If Jerry Brown wants to end his 16 total years as California governor on a high note, there’s something big, bold and important that could cement his legacy: a blanket gubernatorial pardon for all lower-level first-time offenders who have stayed out of trouble for more than a decade.
The action wouldn’t be as difficult politically as it sounds and would help thousands of Californians participate in political life and pursue the careers of their choice.
Some background first: The University of Georgia estimates that as many as 2.1 million adult Californians have felony convictions and about half as many have served a sentence behind bars. Nearly all convicted criminals have done things that deserve punishment, but few of them deserve something that should last forever. Particularly for those convicted of lesser crimes, a chance to prove their worth to society is deserved. Brown, as governor, already understands the power of the pardon. While his three predecessors granted a combined total of 28 pardons, he has made 1,100 since beginning his third term in 2011.
The existing limits on a California’s governor’s pardon power already answer common political criticisms that might be raised about a blanket pardon. A pardon can’t even be considered until 10 years after the completion of a sentence. While the governor can grant pardons to first-time offenders, granting clemency to a recidivist requires consultation with the parole board and a majority vote of the state Supreme Court. Moreover, California governor’s’ pardon does not restore firearms rights (a separate process exists for that) and doesn’t actually result in a record being expunged. It also does not remove sex offenders from the state’s registry.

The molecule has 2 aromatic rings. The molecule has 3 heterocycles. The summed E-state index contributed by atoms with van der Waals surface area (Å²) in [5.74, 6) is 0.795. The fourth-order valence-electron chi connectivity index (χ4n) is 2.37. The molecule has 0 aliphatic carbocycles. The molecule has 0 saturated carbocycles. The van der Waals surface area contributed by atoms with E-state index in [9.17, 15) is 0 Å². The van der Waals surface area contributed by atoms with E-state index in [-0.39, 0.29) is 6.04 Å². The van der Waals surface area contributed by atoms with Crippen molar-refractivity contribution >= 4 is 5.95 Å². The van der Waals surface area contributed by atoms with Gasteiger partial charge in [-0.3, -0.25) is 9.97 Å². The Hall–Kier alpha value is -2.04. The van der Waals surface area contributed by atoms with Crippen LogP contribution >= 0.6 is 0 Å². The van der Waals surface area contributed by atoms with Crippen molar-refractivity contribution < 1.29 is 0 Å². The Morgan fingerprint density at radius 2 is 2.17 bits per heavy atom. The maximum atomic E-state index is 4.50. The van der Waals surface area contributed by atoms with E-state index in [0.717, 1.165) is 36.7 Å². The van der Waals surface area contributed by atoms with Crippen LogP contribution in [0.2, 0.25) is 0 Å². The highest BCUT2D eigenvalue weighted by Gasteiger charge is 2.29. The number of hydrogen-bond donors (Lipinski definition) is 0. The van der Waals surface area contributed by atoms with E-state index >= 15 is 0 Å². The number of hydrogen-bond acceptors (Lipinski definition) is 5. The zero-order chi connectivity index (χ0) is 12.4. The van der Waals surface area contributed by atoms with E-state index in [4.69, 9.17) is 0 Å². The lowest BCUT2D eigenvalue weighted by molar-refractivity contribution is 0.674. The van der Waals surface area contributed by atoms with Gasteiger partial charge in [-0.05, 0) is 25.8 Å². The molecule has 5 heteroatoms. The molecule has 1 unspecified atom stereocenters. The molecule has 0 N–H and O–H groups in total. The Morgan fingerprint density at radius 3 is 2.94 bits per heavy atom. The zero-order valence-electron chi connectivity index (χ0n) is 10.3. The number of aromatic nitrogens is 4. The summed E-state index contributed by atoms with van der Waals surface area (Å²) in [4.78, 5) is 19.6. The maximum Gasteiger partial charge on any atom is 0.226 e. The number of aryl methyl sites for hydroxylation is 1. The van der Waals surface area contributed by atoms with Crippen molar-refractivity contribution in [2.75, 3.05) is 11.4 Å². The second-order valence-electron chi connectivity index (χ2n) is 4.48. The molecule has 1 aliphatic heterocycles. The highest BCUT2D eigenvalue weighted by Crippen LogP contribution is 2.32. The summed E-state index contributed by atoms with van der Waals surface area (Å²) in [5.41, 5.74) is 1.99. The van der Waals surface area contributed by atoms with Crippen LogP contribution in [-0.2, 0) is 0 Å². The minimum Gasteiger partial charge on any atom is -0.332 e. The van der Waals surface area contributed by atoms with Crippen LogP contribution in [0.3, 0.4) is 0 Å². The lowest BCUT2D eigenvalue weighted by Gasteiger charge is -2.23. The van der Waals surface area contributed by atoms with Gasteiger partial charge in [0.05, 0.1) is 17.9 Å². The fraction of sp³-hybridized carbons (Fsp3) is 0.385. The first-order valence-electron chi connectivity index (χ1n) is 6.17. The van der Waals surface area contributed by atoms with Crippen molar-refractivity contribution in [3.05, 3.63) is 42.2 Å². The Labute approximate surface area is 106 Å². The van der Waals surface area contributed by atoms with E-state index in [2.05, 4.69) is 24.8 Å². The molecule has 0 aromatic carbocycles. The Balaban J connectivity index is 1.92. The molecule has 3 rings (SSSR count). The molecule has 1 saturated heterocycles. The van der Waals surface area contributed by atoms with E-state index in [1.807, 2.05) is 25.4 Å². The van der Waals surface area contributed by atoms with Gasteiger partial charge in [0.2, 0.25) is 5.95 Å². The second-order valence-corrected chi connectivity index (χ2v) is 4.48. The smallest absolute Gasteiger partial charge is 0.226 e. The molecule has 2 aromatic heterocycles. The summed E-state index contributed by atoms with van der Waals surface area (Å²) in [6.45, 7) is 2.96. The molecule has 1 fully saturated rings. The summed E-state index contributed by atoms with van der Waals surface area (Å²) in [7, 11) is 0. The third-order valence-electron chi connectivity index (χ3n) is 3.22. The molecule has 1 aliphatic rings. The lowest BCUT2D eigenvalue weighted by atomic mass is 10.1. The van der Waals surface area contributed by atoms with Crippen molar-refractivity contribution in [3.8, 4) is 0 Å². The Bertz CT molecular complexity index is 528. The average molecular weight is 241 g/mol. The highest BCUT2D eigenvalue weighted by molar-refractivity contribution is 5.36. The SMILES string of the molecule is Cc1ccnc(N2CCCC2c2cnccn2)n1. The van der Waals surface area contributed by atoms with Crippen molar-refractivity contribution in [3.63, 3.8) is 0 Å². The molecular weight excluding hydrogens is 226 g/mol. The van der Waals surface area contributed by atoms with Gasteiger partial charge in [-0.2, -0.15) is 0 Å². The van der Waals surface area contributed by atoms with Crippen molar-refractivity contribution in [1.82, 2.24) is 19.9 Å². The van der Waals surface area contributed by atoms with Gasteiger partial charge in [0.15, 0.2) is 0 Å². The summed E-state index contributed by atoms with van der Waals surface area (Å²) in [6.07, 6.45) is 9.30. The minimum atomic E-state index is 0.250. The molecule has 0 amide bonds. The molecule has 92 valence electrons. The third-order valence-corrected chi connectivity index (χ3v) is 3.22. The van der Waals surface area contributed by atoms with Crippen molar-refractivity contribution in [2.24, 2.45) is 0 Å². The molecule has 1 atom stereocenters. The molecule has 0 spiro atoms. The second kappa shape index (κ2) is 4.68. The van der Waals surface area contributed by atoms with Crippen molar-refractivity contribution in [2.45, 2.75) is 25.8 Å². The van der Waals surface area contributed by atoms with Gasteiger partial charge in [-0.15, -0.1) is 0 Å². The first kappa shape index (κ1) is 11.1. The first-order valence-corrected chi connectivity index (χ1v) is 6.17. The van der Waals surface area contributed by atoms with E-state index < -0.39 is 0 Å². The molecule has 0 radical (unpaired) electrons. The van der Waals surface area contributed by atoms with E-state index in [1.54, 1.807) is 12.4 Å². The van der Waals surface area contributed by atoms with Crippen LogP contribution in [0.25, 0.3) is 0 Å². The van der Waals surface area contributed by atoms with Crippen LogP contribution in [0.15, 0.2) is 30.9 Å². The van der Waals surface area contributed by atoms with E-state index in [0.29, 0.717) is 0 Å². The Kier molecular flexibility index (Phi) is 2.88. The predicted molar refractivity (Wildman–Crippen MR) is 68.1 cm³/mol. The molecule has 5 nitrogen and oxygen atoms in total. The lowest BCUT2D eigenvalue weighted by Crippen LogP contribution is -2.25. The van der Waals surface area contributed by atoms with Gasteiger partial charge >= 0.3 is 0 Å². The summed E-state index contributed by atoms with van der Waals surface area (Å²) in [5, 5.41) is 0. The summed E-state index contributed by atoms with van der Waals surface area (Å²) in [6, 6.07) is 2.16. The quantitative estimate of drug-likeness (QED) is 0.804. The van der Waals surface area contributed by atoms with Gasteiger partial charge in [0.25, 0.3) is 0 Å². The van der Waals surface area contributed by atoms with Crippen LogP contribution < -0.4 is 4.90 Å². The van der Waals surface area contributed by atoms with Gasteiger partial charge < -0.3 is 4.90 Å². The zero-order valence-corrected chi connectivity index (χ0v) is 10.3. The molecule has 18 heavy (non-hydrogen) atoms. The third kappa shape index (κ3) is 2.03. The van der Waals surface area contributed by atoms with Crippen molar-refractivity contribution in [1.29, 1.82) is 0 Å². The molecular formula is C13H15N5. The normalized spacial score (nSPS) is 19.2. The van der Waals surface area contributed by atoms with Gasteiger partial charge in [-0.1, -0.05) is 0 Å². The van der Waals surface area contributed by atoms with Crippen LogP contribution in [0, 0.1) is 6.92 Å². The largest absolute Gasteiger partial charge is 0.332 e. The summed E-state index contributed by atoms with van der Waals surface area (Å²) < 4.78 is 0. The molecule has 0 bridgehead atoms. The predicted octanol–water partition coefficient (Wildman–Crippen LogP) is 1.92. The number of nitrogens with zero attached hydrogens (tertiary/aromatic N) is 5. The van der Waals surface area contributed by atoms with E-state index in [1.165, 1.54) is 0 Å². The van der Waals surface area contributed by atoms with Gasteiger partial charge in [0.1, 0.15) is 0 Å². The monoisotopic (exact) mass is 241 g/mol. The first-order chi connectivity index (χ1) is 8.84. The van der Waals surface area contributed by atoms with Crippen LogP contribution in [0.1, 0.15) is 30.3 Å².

It does, however, restore voting rights and, with some exceptions, the ability to receive the occupational license needed to enter careers like real estate and cosmetology. In short, a California pardon is not a process of forgetting an offense, but rather a way of allowing those with past criminal convictions to become full social participants. According to sentencing statistics compiled by the California Department of Corrections and Rehabilitation, nearly all such people are non-violent offenders: white collar criminals, drunk drivers and small-time drug dealers to take three common examples. Recidivism rates decline sharply for those over 30 and with each year that somebody stays out of trouble.
The very youngest people now eligible for pardons granted by the governor alone would be nearly 30 already; most are older.
While pardoning thousands at once would be unusual for a state governor, blanket pardons are not new. President Barack Obama issued one to over 1,700 inmates serving federal time for lesser drug offenses and Jimmy Carter gave one to everyone who resisted or evaded the Vietnam-era draft. State governors followed their lead, and in 2016, outgoing Virginia Democratic governor Terry McCauliffe restored voting rights to over 100,000 of that state’s felons. Illinois and Arkansas Republicans George Ryan and Winthrop Rockefeller commuted all of their state’s death row sentences to life in prison as they left office.
The punishment of a felony conviction followed by a sentence and 10 years of good behavior doesn’t necessarily heal all wounds. For one-time offenders, however, this should be enough to welcome them back into society as what they are: fellow citizens.